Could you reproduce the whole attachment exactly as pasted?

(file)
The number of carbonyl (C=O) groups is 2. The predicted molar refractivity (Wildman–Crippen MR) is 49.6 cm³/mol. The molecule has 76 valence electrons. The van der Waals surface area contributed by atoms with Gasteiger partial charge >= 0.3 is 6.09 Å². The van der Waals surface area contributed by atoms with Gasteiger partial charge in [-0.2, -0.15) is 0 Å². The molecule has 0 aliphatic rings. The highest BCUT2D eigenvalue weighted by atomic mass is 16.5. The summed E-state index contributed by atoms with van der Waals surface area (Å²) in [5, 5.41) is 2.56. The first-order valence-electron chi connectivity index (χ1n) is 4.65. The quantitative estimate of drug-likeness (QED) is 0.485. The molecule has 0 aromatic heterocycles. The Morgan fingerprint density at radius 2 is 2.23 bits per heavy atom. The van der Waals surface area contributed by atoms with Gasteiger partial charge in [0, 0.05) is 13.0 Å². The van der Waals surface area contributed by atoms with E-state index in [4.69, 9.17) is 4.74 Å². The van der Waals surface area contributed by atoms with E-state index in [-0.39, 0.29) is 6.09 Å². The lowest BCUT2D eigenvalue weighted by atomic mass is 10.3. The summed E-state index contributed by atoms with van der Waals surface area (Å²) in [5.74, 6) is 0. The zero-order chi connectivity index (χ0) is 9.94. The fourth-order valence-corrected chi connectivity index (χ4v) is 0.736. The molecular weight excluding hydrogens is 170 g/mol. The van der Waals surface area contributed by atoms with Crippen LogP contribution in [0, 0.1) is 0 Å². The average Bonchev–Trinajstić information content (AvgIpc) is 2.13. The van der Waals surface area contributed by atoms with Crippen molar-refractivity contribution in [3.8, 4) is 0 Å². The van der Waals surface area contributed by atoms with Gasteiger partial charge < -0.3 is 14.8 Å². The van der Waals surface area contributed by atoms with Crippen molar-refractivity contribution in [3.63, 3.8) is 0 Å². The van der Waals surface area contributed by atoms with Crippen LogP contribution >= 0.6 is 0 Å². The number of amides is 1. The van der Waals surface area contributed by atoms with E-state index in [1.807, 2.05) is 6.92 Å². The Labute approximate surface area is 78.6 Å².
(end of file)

The number of carbonyl (C=O) groups is 2. The predicted molar refractivity (Wildman–Crippen MR) is 49.6 cm³/mol. The molecule has 76 valence electrons. The van der Waals surface area contributed by atoms with Gasteiger partial charge >= 0.3 is 6.09 Å². The van der Waals surface area contributed by atoms with Gasteiger partial charge in [-0.2, -0.15) is 0 Å². The molecule has 0 aliphatic rings. The highest BCUT2D eigenvalue weighted by atomic mass is 16.5. The summed E-state index contributed by atoms with van der Waals surface area (Å²) in [5, 5.41) is 2.56. The first-order valence-electron chi connectivity index (χ1n) is 4.65. The quantitative estimate of drug-likeness (QED) is 0.485. The molecule has 0 aromatic heterocycles. The Morgan fingerprint density at radius 2 is 2.23 bits per heavy atom. The van der Waals surface area contributed by atoms with Gasteiger partial charge in [0, 0.05) is 13.0 Å². The van der Waals surface area contributed by atoms with E-state index in [4.69, 9.17) is 4.74 Å². The van der Waals surface area contributed by atoms with E-state index in [-0.39, 0.29) is 6.09 Å². The lowest BCUT2D eigenvalue weighted by atomic mass is 10.3. The summed E-state index contributed by atoms with van der Waals surface area (Å²) in [5.74, 6) is 0. The zero-order chi connectivity index (χ0) is 9.94. The fourth-order valence-corrected chi connectivity index (χ4v) is 0.736. The molecular weight excluding hydrogens is 170 g/mol. The van der Waals surface area contributed by atoms with Crippen LogP contribution in [0, 0.1) is 0 Å². The average Bonchev–Trinajstić information content (AvgIpc) is 2.13. The van der Waals surface area contributed by atoms with Crippen molar-refractivity contribution in [3.8, 4) is 0 Å². The van der Waals surface area contributed by atoms with Gasteiger partial charge < -0.3 is 14.8 Å². The van der Waals surface area contributed by atoms with Crippen molar-refractivity contribution in [3.63, 3.8) is 0 Å². The van der Waals surface area contributed by atoms with Crippen LogP contribution >= 0.6 is 0 Å². The number of amides is 1. The van der Waals surface area contributed by atoms with E-state index in [1.807, 2.05) is 6.92 Å². The Labute approximate surface area is 78.6 Å².